The lightning-rods salesman, dressed in storm-colored clothes jangling and clanking with his peculiar bag of rods approached the two young boys, Will Halloway and Jim Nightshade, laying on the front lawn:
“Halloway. Nightshade. No money, you say?”
The man, grieved by his own conscientiousness, rummaged in his leather bag and seized forth an iron contraption.
“Take this, free! Why? One of those houses will be struck by lightning! Without this rod, bang! Fire and ash, roast pork and cinders! Grab!”
The salesman released the rod. Jim did not move. But Will caught the iron and gasped.
“Boy, it’s heavy! And funny-looking. Never seen a lightning-rod like this. Look, Jim!”
And Jim, at last, stretched like a cat, and turned his head. His green eyes got big and then very narrow. But Will was staring beyond the man now.
“Which,” he said. “Which house will it strike?”
“Which? Hold on. Wait.” The salesman searched deep in their faces. “Some folks draw lightning, suck it like cats suck babies’ breath. Some folks’ polarities are negative, some positive. Some glow in the dark. Some snuff out. You now, the two… I–“
“What makes you so sure lightning will strike anywhere around here?” said Jim suddenly, his eyes bright.
The salesman almost flinched. “Why, I got a nose, an eye, an ear. Both those houses, their timbers! Listen!”
They listened. Maybe their houses leaned under the cool afternoon wind. Maybe not.
“Lightning needs channels, like rivers, to run in. One of those attics is a dry river bottom, itching to let lightning pour through! Tonight!”
“Tonight?” Jim sat up happily.
“No ordinary storm!” said the salesman. “Tom Fury tells you. Fury, ain’t that a fine name for one who sells lightning-rods? Did I take the name? No! Did the name fire me to my occupations? Yes! Grown up, I saw cloudy fires jumping the world, making men hop and hide. Thought: I’ll chart hurricanes, map storms, then run ahead shaking my iron cudgels, my miraculous defenders, in my fists! I’ve shielded and made snug-safe one hundred thousand, count ’em, God-fearing homes. So when I tell you, boys, you’re in dire need, listen! Climb that roof, nail this rod high, ground it in the good earth before nightfall!”
— Ray Bradbury from his novel “Something Wicked This Way Comes”
There are a few different motifs and themes in this classic Bradbury novel, but the one I want to touch on here is belief, the psychological power and influence of what a group’s ideology can accomplish, for better or worse, when the right components are all in play.
The characters in Something Wicked This Way Comes are amazed and puzzled by “Cooger & Dark’s Pandemonium Shadow Show,” a strange carnival that has unexpectedly arrived in their small town. Word soon spreads that because it caters to people’s deepest desires and fears, it is viewed by the town as evil. Yet, Mr. Dark claims they did not arrive unannounced, or unwelcomed. Indeed, the people of the town invited them, ah, wanted them:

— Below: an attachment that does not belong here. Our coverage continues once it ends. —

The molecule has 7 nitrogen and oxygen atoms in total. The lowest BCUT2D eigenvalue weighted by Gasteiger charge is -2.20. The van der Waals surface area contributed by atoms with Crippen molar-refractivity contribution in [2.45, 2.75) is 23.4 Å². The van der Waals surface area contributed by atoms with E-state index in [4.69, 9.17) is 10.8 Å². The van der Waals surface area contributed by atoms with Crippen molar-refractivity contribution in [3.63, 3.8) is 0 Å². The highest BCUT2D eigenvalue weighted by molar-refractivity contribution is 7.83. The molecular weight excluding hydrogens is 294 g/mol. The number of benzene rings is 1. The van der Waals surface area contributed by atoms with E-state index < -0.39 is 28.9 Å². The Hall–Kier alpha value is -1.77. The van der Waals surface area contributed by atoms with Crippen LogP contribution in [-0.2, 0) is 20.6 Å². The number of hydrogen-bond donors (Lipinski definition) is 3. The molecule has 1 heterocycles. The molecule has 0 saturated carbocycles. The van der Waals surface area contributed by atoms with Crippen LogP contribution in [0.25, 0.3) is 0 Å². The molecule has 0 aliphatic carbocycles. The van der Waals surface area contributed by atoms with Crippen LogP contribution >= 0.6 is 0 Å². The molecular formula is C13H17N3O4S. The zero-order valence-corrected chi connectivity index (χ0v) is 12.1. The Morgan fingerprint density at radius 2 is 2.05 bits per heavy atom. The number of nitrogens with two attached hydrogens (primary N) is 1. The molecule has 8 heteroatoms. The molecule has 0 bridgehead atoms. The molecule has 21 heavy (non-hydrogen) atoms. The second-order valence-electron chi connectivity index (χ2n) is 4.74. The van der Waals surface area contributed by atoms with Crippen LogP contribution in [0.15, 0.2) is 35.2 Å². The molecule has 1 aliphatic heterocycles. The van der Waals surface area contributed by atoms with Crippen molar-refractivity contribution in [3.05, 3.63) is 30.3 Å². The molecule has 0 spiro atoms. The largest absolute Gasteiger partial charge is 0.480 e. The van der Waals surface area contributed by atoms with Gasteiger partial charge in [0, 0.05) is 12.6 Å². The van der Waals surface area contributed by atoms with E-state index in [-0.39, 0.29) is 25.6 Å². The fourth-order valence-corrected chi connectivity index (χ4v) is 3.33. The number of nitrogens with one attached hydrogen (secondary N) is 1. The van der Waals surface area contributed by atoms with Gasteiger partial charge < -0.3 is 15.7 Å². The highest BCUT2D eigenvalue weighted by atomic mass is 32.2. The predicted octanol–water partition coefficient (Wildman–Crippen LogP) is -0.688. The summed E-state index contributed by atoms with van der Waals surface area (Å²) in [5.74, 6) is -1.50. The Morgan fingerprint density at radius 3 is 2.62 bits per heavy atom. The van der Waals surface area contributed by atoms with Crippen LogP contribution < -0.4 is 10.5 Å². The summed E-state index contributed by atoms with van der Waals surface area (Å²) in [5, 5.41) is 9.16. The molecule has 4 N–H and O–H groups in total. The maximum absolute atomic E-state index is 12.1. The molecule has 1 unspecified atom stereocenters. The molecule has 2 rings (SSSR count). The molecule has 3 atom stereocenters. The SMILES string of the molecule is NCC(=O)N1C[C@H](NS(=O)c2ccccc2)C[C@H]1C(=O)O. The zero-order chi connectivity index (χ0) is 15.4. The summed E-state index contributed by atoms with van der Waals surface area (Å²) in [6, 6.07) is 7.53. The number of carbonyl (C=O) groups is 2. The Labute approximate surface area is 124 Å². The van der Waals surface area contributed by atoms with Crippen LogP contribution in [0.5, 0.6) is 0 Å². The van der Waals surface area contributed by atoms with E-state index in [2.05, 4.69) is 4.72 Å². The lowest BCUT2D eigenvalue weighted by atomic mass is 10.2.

Mr. Dark: “Your torments call us like dogs in the night. And we do feed, and feed well. To stuff ourselves on other people’s torments. And butter our plain bread with delicious pain … Funerals, marriages, lost loves, lonely beds that is our diet. We suck that misery and find it sweet. We can smell the young ulcerating to be men a thousand miles off. And hear a middle-aged fool like yourself groaning with midnight despairs from halfway round the world.”
The good people of Green Town handed over the power and will for Mr. Dark’s visit. Whether taught, or inherited, or both, they had long believed their lives were incomplete, intolerable, in the balance, and in grave danger. It wasn’t until Will Halloway’s father, Charles Halloway, embraced his age, occupation as a janitor, the paradox of life and death, and his gifted humanity that any “power” the Pandemonium Shadow Show could have wielded was gone, like a mist in the wind.
When a story is told well, as was Orson Welles’ 1938 “War of the Worlds” radio broadcast, mountains can be moved and lives changed forever. Whether that canard is true or not often makes little difference. And when a captivating story is well performed, immersing its audience with spectacular effects, marketing tools, and endless millions of dollars, the spellbinding dopamine avalanche is near impossible to stop. Or can it?
With all the same dramatic components and controversy in play with the creation, development, and intent, the recent opening of the Museum of the Bible is no different.
“At the center of this [drama] is the word “non-sectarian,” which the Museum of the Bible uses often in its messaging. The term has a long history in the evangelist community dating back to the early 19th century. As Steven K. Green (no relation), the director of the Center for Religion, Law & Democracy at Willamette University College, explains, for the faith tradition, the concept is rooted in the belief that there are fundamentals of the Bible that are non-disputable and non-debatable. “It’s hard for you to realize it is representing a particular perspective,” says Green of the often well-meaning evangelical Protestants who clashed with Catholics firm in their own religious tradition in the 1800s.”
The museum opened its doors to the public today. Here is one article from Smithsonian.com magazine which elaborates on the museum’s promises, its biased funding, and the far-reaching controversy over its artifacts and narrative-slant all wrapped in an enticing Cooger & Dark’s Pandemonium Shadow Show.
I’m very curious to read what all of you have to say about “The Greatest Show Ever Told” and whether museum visitors are well-versed, or should be, in the much broader less known (untold?) stories, artifacts, and narratives of the Bible. What are your thoughts?
Live Well — Love Much — Laugh Often — Learn Always
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